PRIDE bosses have laid the blame for the chaos that saw Pridegoers sleeping in an emergency shelter and the beach squarely at rail services. 

A Pride spokesman said: "At the conclusion to the Saturday Brighton & Hove Pride Festival there was a successful and safe egress from the Park in less than 30 minutes. However, on one of the hottest Saturdays of the year, many Pride-goers and visitors to the City were unable to get home to London and other destinations, due to insufficient train services.

"We are very disappointed that GTR were unable to provide sufficient services to people returning home from a day of celebrating Pride and enjoying the hot weather in Brighton & Hove. This is particularly concerning, given the months of planning and inter-agency working that we undertake each year to make Brighton Pride a safe and happy event.

"We were appalled to see that Pride-goers were standing for long periods of time, at the end of the event, while waiting to access Brighton Station, and with almost no information provided by GTR. People’s safety was put in jeopardy by GTR and the station’s failure to plan for adequate train services.

"We successfully and safely cleared the event site at the Park in less than 30 minutes, with roads around the park clear and open again in under an hour. We thank everyone who attended the Pride Festival at the park for the way in which they left the area calmly and peacefully.

"We work closely with statutory partners throughout the year, in particular, with Brighton & Hove Council and the emergency services, to produce detailed plans for the event. We want to thank them for their proactive approach, including Brighton & Hove Council’s activation of their emergency planning process, to provide a safe space in the Brighton Centre in the early hours of Sunday morning."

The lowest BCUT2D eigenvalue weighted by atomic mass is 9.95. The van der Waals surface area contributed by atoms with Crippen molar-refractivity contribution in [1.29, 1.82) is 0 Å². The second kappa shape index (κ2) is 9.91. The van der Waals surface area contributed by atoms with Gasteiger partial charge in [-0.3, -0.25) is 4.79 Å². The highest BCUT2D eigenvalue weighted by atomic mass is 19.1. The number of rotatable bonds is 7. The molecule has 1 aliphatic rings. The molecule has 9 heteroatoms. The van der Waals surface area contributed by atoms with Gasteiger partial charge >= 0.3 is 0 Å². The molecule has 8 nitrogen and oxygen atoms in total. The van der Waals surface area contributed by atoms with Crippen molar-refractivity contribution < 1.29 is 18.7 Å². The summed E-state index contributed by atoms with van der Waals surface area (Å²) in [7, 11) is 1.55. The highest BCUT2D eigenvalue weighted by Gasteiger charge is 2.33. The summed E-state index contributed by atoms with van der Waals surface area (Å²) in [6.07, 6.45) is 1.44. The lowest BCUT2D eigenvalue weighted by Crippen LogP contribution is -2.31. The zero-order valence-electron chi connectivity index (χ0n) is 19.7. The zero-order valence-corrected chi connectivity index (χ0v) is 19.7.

Paul Kemp, Managing Director, Brighton & Hove Pride CIC said:

“Brighton and Hove is an Event City – renowned for its world-class events, from Brighton International Festival to Brighton & Hove Pride – providing a significant benefit to the whole economy of the City. The railway is the lifeblood of the City with businesses and visitors relying on this essential service. It is disappointing that there have been several occasions of station closures at crucial high volume times over the last few years, including the first weekend of Brighton Festival last year, which coincided with the May Bank Holiday and very hot weather.

"We have consistently called for even closer collaboration with a city-wide approach to planning for major events, with involvement of businesses and transport partners to ensure smooth operations and collective responsibility for all who play their part in the City economy.

"Lessons need to be learned clearly. We are keen, as always, to work with GTR to improve the City and service-wide approach to major events that benefit Brighton and Hove and the UK and our city’s economy. Such an approach is vital in ensuring Brighton and Hove’s continuing success as a major tourist destination and Event City."

When it became clear yesterday morning that attendance at Pride was far higher than had been forecast by the organisers, Southern put on extra trains through the afternoon and evening, boosting capacity by 22,500. Staff encouraged people to leave early to avoid crowding for the last train.

A Govia Thameslink spokesperson said: "We ran 15 extra trains yesterday in addition to the plan agreed with the event organisers to cope with the unprecedented visitor numbers. The police closed access to Brighton station for a period to manage crowding in the town, after which our extra trains helped clear the station steadily. We are talking to the organisers and police about whether we need to enhance today's timetable with extra capacity."

"Unfortunately many people - especially those attending the concert - did wait until very late to start leaving, and we operated our crowd control procedures during the late evening. This included closing the gates for short periods while people boarded trains, and then reopening to allow more people in. The British Transport Police closed the station from 11.40pm for about 40 minutes and asked us to suspend train services temporarily to help them control crowding outside in the street. We ran further extra trains after reopening the station, which then cleared steadily, with the last extra train leaving at 3.00am. Most passengers had boarded trains and left the station by 1.30am.

"We are accepting tickets today that were unused yesterday; we will again be encouraging people to leave as early as possible to avoid crowding for the last trains, and are ready to run extra trains again if necessary."